The Threads that Connect Us

So, while I was doing my morning chanting on this independence day, I had a thought: What would happen if we chose to celebrate this as "interdependence day"? No, really, it isn't just a play on words. What would happen if Pakistan, Kashmir, and India decided to commemorate interdependence over the 14th and 15th of August (because let's face it, none of us can fully know peace, security, or freedom until we all do -- that's just the reality of our history and our present)? What would that celebration even look like? It seems like such a faraway possibility, and yet, it seems so necessary, so urgent.

Therefore commemorating this day by sharing an article I wrote for the "Common Threads" blog, recently started by the SGI quarterly, my favourite peace, culture, and education magazine. This was definitely among the most interesting pieces for me to write, not only because it helped me bring together many different experiences (all of them simultaneously personal, professional, and political), but also because it gave me a chance to talk about so many people very dear to me.

I look forward to the day when changing the names in the story won't feel like a necessary precaution for the individuals concerned, but for now, here are the stories: The Threads the Connect Us

"Listening for Music"

Oh, also, if you like listening to me ramble (which you must, or why would you be here?), do check out this interview in the online journal "Helter Skelter". It's VERY odd to read a transcription of your words — and thereby to realize how disjointed you can be! — but kudos to the interviewer because this interview does feel like me, and I've recently learned how rare that is :)

Yes, I won the Srinivas Rayaprol Poetry Prize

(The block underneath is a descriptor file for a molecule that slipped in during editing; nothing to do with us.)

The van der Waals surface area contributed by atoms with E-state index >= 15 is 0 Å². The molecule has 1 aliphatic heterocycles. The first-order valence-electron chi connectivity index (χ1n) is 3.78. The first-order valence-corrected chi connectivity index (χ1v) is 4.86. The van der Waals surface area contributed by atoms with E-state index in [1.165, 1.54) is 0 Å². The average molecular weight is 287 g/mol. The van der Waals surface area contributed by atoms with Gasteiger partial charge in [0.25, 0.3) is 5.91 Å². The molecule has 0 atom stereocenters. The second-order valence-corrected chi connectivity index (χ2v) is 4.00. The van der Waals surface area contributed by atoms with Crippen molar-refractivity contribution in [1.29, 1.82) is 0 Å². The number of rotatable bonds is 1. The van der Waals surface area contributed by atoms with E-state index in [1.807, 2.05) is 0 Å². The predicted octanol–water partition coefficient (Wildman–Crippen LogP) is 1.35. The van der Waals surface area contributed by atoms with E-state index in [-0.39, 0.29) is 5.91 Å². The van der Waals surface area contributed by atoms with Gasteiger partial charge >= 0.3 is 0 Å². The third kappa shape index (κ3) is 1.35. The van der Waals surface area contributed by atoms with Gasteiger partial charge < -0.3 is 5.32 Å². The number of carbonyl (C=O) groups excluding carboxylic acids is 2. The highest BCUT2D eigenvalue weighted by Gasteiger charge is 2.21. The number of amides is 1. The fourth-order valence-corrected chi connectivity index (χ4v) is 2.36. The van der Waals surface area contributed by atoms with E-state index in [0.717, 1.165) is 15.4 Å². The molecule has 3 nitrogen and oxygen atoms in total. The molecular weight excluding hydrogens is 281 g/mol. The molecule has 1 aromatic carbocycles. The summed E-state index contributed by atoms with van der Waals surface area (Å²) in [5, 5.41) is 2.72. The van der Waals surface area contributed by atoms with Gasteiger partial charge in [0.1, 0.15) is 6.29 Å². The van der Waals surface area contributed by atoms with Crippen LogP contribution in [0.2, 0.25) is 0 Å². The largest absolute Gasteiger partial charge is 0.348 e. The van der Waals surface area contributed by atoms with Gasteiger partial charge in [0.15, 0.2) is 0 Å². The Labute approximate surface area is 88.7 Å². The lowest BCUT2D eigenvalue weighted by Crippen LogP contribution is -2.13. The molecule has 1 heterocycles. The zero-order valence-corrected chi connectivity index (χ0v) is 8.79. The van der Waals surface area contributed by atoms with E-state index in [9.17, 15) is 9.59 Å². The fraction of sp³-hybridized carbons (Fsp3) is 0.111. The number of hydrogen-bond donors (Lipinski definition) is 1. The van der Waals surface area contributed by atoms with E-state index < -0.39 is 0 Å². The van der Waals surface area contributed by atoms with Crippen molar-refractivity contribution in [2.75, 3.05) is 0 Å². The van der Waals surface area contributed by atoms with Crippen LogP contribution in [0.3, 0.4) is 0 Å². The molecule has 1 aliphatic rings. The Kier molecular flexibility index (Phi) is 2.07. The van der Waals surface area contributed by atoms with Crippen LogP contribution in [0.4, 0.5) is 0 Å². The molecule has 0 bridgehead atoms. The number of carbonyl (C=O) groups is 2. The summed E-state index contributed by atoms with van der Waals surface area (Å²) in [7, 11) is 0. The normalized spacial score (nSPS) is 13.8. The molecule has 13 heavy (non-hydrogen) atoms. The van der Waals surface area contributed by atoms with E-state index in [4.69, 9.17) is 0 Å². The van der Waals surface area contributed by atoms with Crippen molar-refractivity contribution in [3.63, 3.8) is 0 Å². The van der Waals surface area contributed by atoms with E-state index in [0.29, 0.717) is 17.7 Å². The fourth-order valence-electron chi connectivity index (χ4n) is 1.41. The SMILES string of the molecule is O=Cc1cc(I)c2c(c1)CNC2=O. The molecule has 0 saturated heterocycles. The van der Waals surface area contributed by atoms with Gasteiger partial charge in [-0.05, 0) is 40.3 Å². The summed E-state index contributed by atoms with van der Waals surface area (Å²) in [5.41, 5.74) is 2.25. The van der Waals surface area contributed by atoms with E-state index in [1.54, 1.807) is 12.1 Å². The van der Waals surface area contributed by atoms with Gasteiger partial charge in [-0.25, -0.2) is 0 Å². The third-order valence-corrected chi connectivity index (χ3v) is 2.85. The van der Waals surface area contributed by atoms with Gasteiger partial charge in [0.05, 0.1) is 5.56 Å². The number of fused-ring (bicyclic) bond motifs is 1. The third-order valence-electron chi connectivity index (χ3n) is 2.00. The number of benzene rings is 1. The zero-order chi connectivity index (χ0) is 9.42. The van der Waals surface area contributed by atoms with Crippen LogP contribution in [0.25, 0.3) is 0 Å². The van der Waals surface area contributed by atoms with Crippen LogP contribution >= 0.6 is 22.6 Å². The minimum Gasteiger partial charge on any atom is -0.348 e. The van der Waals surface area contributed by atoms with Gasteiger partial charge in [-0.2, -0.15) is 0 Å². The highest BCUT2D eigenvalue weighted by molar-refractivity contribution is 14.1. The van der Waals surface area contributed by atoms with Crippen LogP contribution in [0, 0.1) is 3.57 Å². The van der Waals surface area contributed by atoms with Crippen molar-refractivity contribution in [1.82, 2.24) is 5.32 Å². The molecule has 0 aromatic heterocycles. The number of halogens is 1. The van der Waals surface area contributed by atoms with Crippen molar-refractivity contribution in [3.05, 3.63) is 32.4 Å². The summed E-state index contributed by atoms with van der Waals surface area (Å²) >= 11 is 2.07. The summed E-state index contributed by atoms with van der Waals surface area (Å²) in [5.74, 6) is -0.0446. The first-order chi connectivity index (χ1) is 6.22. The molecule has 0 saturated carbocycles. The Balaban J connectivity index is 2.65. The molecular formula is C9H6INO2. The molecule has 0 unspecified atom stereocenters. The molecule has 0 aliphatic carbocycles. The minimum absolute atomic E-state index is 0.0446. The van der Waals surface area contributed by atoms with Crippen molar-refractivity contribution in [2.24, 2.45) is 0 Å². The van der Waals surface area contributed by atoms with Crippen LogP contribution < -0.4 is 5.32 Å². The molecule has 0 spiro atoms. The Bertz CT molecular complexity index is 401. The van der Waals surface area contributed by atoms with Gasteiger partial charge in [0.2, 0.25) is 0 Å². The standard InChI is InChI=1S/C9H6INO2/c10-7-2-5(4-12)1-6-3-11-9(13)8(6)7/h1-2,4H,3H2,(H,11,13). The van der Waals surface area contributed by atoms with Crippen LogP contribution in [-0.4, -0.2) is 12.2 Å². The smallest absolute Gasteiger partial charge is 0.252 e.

As you already know if you are my Facebook friend, I recently found out that I won the 2011 Srinivas Rayaprol Poetry Prize (and I know that means nothing to you if you aren't a literature geek in India, but trust me, it means a lot. To me anyway). I've been away from the computer for a while after a couple of eye surgeries and lots of related madness, and away from the blog for longer, but today I found some conversation on another blog about whether I had indeed won the prize for the year since there is no mention of it on my blog. So, first off, just need to come here and shout out "yes! it's me! yay!" ;) (If you don't want to take my word for it, you can check here or here)

Ok, now that we have that out of the way, gosh, where do I begin? The announcement came as such a wonderful surprise smack in the middle of a bunch of eye surgeries that had made writing impossible for a while, which in turn had made me not really feel like a writer at all. In general, the last few months have been overwhelming at so many levels, and I haven't succeeded in putting pen to paper, or keyboard to screen, very much (and when I have, I haven't liked much of what I've ended up writing). This award came as a wonderful, much needed reminder that I am a poet. That I write poems. And it inspires me to pick up the pen again, little at a time as it may be.

It also brings up another question that has been on my mind for a while now. Everyone wants to know whether I've published poetry. It isn't just with the prize; even when I go to teach workshops or tell someone as random as my doctor that I have an MFA in poetry, the first question is always: "So, have you published?"

Just for the record: Nope. Not poetry anyway; prose, yes, here and there, but not poetry. Also for the record: I have never sent out a poem for publication (well, not in the last 5 years anyway; if you find that I did publish some poem before that, remind me, but don't let that make me a liar here!)

Now, the harder question: Why?

I could give you fancy answers; I've had to concoct them for interviews. One is true: While pursuing my MFA, I got a little scared by how easy it is for writers to mould their writing to what the world of publishing wants; similarly, in the Spoken Word scene, I became wary of how easily poets seemed to bend their work according to the audience (even more so in Slam, for obvious reasons). I didn't feel sure enough in what I was saying to be able to resist that pressure to say what people wanted to hear, and I definitely didn't just want to say what people wanted to hear. So I told myself I'd hold back until I was surer, and I feel surer only in the last 6 months or so, which have been too crazy for me to think about publication.